The reality is, however, that we cannot expect our online platforms to keep up with the deluge of fake media. Media literacy is a necessary skill for our students to learn in order for them to wade through the glut of information available to them online. However, a recent study from Stanford found that most students cannot tell real news from fake.

There is an exercise that I like to do with my students. We talk about the realities of fake news, perhaps ask them to share stories that they thought were real, but later learned were fake. I share with them resources for spotting fake news:

How_to_Spot_Fake_News

Next, I ask them to create a Fake News Story for me. Something that they are likely to see online via Facebook. For this exercise, students often create the obvious: “You Won’t Believe what the Democrats did this Time!” or “Donald Trump is Getting Impeached!” examples. These stories are the most obvious to spot.

The best exercise, however, comes when I ask them to team up and we make a game out of each. Each team presents five news stories. Three of those news articles are fake, two are real. If they are able to “trick” the opposing teams, they receive 1 point for each news article they fool the opposition into believing. They receive 1 point for each article they correctly identify as fake. Students then work really hard to “trick” their classmates – they play off of one another’s known biases, create convincing “news networks,” and spell check like no one’s business! They learn the ins-and-outs of posting and sharing news, viral marketing, and deceptive practices. This makes them better discerners of published media and more able-minded digital citizens.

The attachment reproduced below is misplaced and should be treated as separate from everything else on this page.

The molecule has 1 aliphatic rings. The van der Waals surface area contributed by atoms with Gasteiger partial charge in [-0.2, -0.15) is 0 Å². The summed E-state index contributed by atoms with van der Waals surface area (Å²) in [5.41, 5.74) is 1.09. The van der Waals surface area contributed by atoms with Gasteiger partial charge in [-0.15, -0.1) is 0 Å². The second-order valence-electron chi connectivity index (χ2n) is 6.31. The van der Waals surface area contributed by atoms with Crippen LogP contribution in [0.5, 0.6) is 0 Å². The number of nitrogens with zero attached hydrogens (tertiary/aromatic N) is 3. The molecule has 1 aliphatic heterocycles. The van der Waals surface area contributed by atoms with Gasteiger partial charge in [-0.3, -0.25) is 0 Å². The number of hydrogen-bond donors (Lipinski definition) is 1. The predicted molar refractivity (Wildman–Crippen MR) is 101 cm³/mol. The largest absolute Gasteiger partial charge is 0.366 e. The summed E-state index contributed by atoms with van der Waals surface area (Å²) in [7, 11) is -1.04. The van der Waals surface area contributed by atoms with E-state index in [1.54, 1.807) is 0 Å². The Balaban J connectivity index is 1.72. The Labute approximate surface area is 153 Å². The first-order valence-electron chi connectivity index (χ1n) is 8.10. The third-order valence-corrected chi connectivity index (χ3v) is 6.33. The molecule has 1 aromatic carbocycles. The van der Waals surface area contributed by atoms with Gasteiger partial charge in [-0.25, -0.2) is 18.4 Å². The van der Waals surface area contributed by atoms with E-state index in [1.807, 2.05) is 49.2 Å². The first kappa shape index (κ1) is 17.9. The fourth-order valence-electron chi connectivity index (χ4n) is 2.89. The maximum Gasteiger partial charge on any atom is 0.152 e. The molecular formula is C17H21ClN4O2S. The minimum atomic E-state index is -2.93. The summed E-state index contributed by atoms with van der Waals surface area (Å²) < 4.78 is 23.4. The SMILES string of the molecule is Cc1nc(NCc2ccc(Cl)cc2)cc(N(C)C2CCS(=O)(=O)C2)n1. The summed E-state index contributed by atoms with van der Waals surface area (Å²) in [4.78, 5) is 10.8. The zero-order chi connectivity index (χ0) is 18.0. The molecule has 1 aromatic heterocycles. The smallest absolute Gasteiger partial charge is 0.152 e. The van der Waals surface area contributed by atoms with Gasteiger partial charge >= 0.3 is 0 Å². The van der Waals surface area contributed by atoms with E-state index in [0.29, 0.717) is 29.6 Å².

Growing Up Under Constant Digital Monitoring

Quite recently, the Washington Post published a provocative article: “Technology allows us to monitor our kids around the clock. But should we?” More than once this week, I have returned to this article as a talking point when discussing topics such as Digital

Citizenship, privacy, and even childhood development. We live in an age where children, from Pre-K through young adulthood, are under constant surveillance by and communication with their parents. Now, any reader of my blog knows that I am not one to stoke fears of children on screens or stranger danger. Much of what “kids these days” do virtually is a reflection and continuation of what they do in the real world. However, I do have a concern about the impact of parental and school over-reach through these devices.